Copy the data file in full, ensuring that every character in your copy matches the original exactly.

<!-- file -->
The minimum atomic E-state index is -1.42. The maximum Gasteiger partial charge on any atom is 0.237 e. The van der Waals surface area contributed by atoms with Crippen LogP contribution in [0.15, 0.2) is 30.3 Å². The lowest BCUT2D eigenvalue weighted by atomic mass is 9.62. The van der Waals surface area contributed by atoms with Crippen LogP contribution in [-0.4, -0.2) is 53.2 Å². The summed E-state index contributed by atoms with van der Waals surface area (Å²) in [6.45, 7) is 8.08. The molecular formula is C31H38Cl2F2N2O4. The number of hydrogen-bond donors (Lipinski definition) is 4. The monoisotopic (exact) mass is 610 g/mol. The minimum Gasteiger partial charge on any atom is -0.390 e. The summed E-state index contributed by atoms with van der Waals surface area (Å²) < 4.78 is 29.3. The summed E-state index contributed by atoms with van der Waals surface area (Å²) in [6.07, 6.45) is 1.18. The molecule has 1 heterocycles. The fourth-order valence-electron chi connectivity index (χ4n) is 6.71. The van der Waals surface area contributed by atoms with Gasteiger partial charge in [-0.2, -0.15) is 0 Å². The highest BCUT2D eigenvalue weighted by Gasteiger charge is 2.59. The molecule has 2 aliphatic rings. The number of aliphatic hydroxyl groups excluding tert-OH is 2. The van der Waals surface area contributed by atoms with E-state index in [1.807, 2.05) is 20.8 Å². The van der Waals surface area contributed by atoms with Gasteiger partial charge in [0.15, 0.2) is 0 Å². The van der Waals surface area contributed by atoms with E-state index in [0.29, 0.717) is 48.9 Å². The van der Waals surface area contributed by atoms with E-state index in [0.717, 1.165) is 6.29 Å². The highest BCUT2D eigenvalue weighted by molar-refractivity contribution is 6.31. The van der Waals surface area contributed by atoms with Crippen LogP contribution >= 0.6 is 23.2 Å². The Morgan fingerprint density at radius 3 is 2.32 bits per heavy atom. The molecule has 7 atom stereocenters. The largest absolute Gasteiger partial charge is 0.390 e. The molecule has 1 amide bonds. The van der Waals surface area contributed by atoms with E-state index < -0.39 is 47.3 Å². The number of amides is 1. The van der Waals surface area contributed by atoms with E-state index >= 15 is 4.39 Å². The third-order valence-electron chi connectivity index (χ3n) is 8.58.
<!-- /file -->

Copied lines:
The minimum atomic E-state index is -1.42. The maximum Gasteiger partial charge on any atom is 0.237 e. The van der Waals surface area contributed by atoms with Crippen LogP contribution in [0.15, 0.2) is 30.3 Å². The lowest BCUT2D eigenvalue weighted by atomic mass is 9.62. The van der Waals surface area contributed by atoms with Crippen LogP contribution in [-0.4, -0.2) is 53.2 Å². The summed E-state index contributed by atoms with van der Waals surface area (Å²) in [6.45, 7) is 8.08. The molecular formula is C31H38Cl2F2N2O4. The number of hydrogen-bond donors (Lipinski definition) is 4. The monoisotopic (exact) mass is 610 g/mol. The minimum Gasteiger partial charge on any atom is -0.390 e. The summed E-state index contributed by atoms with van der Waals surface area (Å²) < 4.78 is 29.3. The summed E-state index contributed by atoms with van der Waals surface area (Å²) in [6.07, 6.45) is 1.18. The molecule has 1 heterocycles. The fourth-order valence-electron chi connectivity index (χ4n) is 6.71. The van der Waals surface area contributed by atoms with Gasteiger partial charge in [-0.2, -0.15) is 0 Å². The highest BCUT2D eigenvalue weighted by Gasteiger charge is 2.59. The molecule has 2 aliphatic rings. The number of aliphatic hydroxyl groups excluding tert-OH is 2. The van der Waals surface area contributed by atoms with E-state index in [1.807, 2.05) is 20.8 Å². The van der Waals surface area contributed by atoms with Gasteiger partial charge in [0.15, 0.2) is 0 Å². The van der Waals surface area contributed by atoms with E-state index in [0.29, 0.717) is 48.9 Å². The van der Waals surface area contributed by atoms with E-state index in [0.717, 1.165) is 6.29 Å². The highest BCUT2D eigenvalue weighted by molar-refractivity contribution is 6.31. The van der Waals surface area contributed by atoms with Crippen LogP contribution >= 0.6 is 23.2 Å². The Morgan fingerprint density at radius 3 is 2.32 bits per heavy atom. The molecule has 7 atom stereocenters. The largest absolute Gasteiger partial charge is 0.390 e. The molecule has 1 amide bonds. The van der Waals surface area contributed by atoms with E-state index < -0.39 is 47.3 Å². The number of amides is 1. The van der Waals surface area contributed by atoms with E-state index >= 15 is 4.39 Å². The third-order valence-electron chi connectivity index (χ3n) is 8.58.